Nursing shortage question and CPHE thoughts

Wednesday, January 19, 2011

Is there a nursing shortage in Southeast Missouri? As chairman of a subcommittee established by the advisory committee of the Cape Girardeau Partnership for Higher Education, we have been asked to analyze and answer this question. I will share some information with you.

It seems that some of the principals of one of the hospitals in Cape Girardeau generally feel there is a nursing shortage (now or in the immediate future), and some of the principals in the other major hospital question that there is a shortage. Our committee has called in outside third parties to help us review this issue.

In addition to using staff at the Missouri Hospital Association, the committee has also sought input most recently from OSEDA, an office of the University of Missouri Extension System dealing with social and economic data analysis.

If you Google "nursing shortage," you instantly get 954,000 results (many of them quite scholarly) that say there is a nursing shortage. However, if you Google "no nursing shortage," you get 436,000 results claiming there is "no nursing shortage" (also some quite scholarly).

To narrow it down, if you Google "nursing shortage in Cape Girardeau," you get 8,720 results (many of them not very scholarly) and "no nursing shortage in Cape Girardeau" gets 6,580 results.

It appears to me that whether there is or is not depends. Like the winners of pro football playoffs, it many times depends on fumbles, interceptions and injuries, along with the quality of athletes and coaches.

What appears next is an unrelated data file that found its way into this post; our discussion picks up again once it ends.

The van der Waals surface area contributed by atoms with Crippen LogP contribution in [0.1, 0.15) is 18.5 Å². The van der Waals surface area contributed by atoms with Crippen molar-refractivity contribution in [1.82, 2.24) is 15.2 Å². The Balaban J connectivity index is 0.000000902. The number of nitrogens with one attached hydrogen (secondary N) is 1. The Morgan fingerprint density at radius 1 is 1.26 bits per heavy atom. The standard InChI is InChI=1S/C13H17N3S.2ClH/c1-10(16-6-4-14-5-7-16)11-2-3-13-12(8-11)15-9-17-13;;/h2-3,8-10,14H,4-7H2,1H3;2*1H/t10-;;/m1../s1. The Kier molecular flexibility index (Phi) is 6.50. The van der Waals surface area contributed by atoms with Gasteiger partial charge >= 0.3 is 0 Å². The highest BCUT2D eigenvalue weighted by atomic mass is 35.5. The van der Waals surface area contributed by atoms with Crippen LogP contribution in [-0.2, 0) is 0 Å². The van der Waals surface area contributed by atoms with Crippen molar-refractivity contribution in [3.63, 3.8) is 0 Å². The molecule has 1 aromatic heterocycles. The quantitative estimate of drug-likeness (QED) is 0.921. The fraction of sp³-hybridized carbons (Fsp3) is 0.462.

A nursing shortage depends a great deal on the aging population (both the general population and that of nurses), the uninsured, etc., and how Medicare, Medicaid and "Obamacare" address these issues without bankrupting our economy and running doctors out of practice, many voluntarily.

A shortage of doctors would increase the need for more nurses, nursing education facilities, instructors, etc. Which brings us back full circle to the hospitals, the higher education nursing programs, facilities, costs, etc. Now you understand the problem, but is or isn't there a nursing shortage?

To clear up another issue ... why the name the Cape Girardeau Partnership for Higher Educatio? Though it functions like a community college, you can't call it that because it doesn't officially meet the Missouri legal definition of a community college. This is mainly because it is not funded directly by the Missouri government and has not been created by an area taxing district and been approved by the Missouri Coordinating Board of Higher Education (MDHE).

The Partnership is a cooperative effort of Southeast Missouri State University, Three Rivers Community College and Mineral Area Community College located at the Career and Technology Center next to Cape Girardeau Central High School. Its current enrollment of almost 200 students will hopefully reach 400 by next fall. I expect an effort will eventually be made to create a "community college" with all that it entails, including an expanded nurse training program if the attendance levels reaches 1,000.

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-- Forbes

Gary Rust is chairman of Rust Communications.

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